It’s an old line, but David Skok said it bears repeating:
Culture eats strategy for breakfast
Skok is digital advisor to the editor-in-chief of the Boston Globe, and a former Nieman Fellow. He spent his year at Harvard studying and collaborating with the creator of disruptive innovation theory, Clayton Christensen. They co-authored an article about disruption in the news industry.
Culture is a focal point of any discussion about innovation. In Christensen’s disruptive innovation theory, a culture manifests itself as RPP: resources, processes and priorities. “A culture is made up of all of those things, ” Skok said. “You first have to have the priority set from on high.” He continued:
You have to align the resources consistent with those priorities, and establish the processes, and that’s all very abstract, but the basic idea is: somebody gets to work every morning in the newsroom. They turn on their computer. What are they doing when they turn on the computer? What is going on in their head, what is their objective? And if you actually can’t answer that question in the way that you want to answer it, then your culture is messed up.
The danger, according to Skok, is that leaders simply tell people that the goal is to be innovative, without changing the “structure or the tasks that people do to allow that to happen.”
“Then it’s just shouting empty words,” he said.
“Leaders cannot simply mandate a new culture,” wrote Brown and Groves in their paper. “Organizations must develop new routines that fit in the context of the existing culture and nudge members toward a culture that embraces innovation.”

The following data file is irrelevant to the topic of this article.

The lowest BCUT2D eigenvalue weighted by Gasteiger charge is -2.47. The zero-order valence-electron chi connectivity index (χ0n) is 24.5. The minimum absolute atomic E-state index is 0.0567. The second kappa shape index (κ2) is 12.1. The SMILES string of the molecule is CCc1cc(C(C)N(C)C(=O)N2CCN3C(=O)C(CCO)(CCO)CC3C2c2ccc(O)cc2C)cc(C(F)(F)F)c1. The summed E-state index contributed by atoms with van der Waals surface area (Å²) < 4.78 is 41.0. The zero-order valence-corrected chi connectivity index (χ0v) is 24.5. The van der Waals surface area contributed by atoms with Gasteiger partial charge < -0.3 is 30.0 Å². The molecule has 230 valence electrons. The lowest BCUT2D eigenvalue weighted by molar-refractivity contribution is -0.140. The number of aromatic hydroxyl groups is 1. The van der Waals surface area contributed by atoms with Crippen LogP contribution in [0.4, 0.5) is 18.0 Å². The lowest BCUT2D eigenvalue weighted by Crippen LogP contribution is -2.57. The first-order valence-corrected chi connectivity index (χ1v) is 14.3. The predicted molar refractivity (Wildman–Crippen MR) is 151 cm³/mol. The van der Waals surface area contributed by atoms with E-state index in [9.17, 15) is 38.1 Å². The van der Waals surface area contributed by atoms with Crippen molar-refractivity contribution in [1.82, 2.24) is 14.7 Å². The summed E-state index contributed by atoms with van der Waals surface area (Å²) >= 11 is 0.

Research into organizational change has identified an organization’s existing culture as one of the key barriers to making real change, according to their paper.
“Culture is the ultimate source of most of the defensive mechanisms that block organizational change and prevent learning from occurring,” they wrote.
Traditional organizations have been doing things a certain way for a long time, and the way people work and interact are a reflection of this. The authors of The New York Times innovation report — which the Nieman Journalism Lab called “an astonishing look inside the cultural change still needed in the shift to digital” — highlighted the fact that the front page of the paper is still a dominant focus for the organization:
Our internal fixation on it can be unhealthy, disproportionate and ultimately counterproductive. Just think about how many points in our day are still oriented around A1 — from the 10 a.m. meeting to the summaries that reporters file in the early afternoon to the editing time that goes into those summaries to the moment the verdict is rendered at 4:30. In Washington, there’s even an email that goes out to the entire bureau alerting everyone which six stories made it. That doesn’t sound to me like a newsroom that’s thinking enough about the web.
Those elements of process all reinforce a print-first culture. Shifting away from that requires re-examining all aspects of the organization. Groves, a professor at Drury University who co-authored the “Lean Newsroom” paper with Brown, said that culture is “the core of the organization itself; it’s the foundation of how the organization functions and accomplishes its mission.”
He cautioned newsroom leaders against thinking they can simply create a new culture.
“Culture is a shared phenomenon, and although leaders play a key role in shaping it, they rarely create it completely by themselves, especially in a well-established organization whose underlying assumptions are formed through years of tradition and success,” he said.
The starting point, according to Groves, is to have a clear understanding of your existing culture, something he says leaders often lack.
“I bet nine times out of 10 they can’t tell you [what their culture is], or they will say it’s a culture that won’t change,” he said. “That is a cop out.”
The process of defining your existing culture involves things such as understanding the work and actions that are celebrated and rewarded, and which things you do not do well, according to Groves.